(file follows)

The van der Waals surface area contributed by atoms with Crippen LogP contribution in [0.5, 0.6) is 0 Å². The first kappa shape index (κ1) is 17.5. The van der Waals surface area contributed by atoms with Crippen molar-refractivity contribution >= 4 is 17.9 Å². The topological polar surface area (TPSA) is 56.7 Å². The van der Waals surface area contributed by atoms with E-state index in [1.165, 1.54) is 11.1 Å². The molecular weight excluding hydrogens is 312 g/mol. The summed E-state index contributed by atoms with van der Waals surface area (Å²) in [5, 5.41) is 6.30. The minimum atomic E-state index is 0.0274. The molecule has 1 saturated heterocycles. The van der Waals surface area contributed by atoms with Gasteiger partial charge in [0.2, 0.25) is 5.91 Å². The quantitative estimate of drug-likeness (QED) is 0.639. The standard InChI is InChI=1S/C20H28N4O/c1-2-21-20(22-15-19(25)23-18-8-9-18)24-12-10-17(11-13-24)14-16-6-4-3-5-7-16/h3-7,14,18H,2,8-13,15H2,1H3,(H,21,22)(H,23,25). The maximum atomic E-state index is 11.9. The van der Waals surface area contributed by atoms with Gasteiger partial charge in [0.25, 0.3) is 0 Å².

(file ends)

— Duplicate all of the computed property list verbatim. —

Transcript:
The van der Waals surface area contributed by atoms with Crippen LogP contribution in [0.5, 0.6) is 0 Å². The first kappa shape index (κ1) is 17.5. The van der Waals surface area contributed by atoms with Crippen molar-refractivity contribution >= 4 is 17.9 Å². The topological polar surface area (TPSA) is 56.7 Å². The van der Waals surface area contributed by atoms with E-state index in [1.165, 1.54) is 11.1 Å². The molecular weight excluding hydrogens is 312 g/mol. The summed E-state index contributed by atoms with van der Waals surface area (Å²) in [5, 5.41) is 6.30. The minimum atomic E-state index is 0.0274. The molecule has 1 saturated heterocycles. The van der Waals surface area contributed by atoms with Gasteiger partial charge in [0.2, 0.25) is 5.91 Å². The quantitative estimate of drug-likeness (QED) is 0.639. The standard InChI is InChI=1S/C20H28N4O/c1-2-21-20(22-15-19(25)23-18-8-9-18)24-12-10-17(11-13-24)14-16-6-4-3-5-7-16/h3-7,14,18H,2,8-13,15H2,1H3,(H,21,22)(H,23,25). The maximum atomic E-state index is 11.9. The van der Waals surface area contributed by atoms with Gasteiger partial charge in [0.25, 0.3) is 0 Å².